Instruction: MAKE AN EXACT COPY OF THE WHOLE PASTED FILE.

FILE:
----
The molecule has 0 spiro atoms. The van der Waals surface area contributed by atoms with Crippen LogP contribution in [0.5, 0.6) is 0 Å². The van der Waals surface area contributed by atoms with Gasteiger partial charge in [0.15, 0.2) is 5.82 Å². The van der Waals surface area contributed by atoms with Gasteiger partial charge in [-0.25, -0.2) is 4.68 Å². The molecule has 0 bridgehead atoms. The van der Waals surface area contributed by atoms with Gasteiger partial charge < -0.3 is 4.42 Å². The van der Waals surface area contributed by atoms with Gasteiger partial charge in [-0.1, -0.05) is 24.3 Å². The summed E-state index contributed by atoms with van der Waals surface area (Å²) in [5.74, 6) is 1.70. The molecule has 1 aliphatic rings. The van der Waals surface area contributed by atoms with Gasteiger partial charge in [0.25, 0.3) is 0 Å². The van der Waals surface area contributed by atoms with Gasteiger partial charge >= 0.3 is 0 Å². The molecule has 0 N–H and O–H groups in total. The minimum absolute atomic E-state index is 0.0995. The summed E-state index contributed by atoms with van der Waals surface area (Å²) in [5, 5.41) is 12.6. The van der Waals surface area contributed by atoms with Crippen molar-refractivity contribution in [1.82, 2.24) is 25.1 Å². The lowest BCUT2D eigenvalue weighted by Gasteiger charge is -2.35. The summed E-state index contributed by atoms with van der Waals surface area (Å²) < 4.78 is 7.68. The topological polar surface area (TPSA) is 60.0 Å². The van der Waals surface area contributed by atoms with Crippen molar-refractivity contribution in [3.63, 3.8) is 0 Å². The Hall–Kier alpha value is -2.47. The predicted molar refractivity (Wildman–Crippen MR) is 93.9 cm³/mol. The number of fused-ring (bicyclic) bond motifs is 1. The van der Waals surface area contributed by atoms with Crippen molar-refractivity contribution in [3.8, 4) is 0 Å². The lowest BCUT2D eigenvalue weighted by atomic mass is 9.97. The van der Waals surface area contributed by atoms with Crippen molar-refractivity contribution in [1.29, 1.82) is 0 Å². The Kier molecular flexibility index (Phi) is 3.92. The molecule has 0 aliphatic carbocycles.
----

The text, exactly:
The molecule has 0 spiro atoms. The van der Waals surface area contributed by atoms with Crippen LogP contribution in [0.5, 0.6) is 0 Å². The van der Waals surface area contributed by atoms with Gasteiger partial charge in [0.15, 0.2) is 5.82 Å². The van der Waals surface area contributed by atoms with Gasteiger partial charge in [-0.25, -0.2) is 4.68 Å². The molecule has 0 bridgehead atoms. The van der Waals surface area contributed by atoms with Gasteiger partial charge < -0.3 is 4.42 Å². The van der Waals surface area contributed by atoms with Gasteiger partial charge in [-0.1, -0.05) is 24.3 Å². The summed E-state index contributed by atoms with van der Waals surface area (Å²) in [5.74, 6) is 1.70. The molecule has 1 aliphatic rings. The van der Waals surface area contributed by atoms with Gasteiger partial charge in [0.25, 0.3) is 0 Å². The van der Waals surface area contributed by atoms with Gasteiger partial charge >= 0.3 is 0 Å². The molecule has 0 N–H and O–H groups in total. The minimum absolute atomic E-state index is 0.0995. The summed E-state index contributed by atoms with van der Waals surface area (Å²) in [5, 5.41) is 12.6. The van der Waals surface area contributed by atoms with Crippen molar-refractivity contribution in [1.82, 2.24) is 25.1 Å². The lowest BCUT2D eigenvalue weighted by Gasteiger charge is -2.35. The summed E-state index contributed by atoms with van der Waals surface area (Å²) < 4.78 is 7.68. The topological polar surface area (TPSA) is 60.0 Å². The van der Waals surface area contributed by atoms with Crippen molar-refractivity contribution in [3.63, 3.8) is 0 Å². The Hall–Kier alpha value is -2.47. The predicted molar refractivity (Wildman–Crippen MR) is 93.9 cm³/mol. The number of fused-ring (bicyclic) bond motifs is 1. The van der Waals surface area contributed by atoms with Crippen molar-refractivity contribution in [3.8, 4) is 0 Å². The lowest BCUT2D eigenvalue weighted by atomic mass is 9.97. The van der Waals surface area contributed by atoms with Crippen molar-refractivity contribution in [1.29, 1.82) is 0 Å². The Kier molecular flexibility index (Phi) is 3.92. The molecule has 0 aliphatic carbocycles.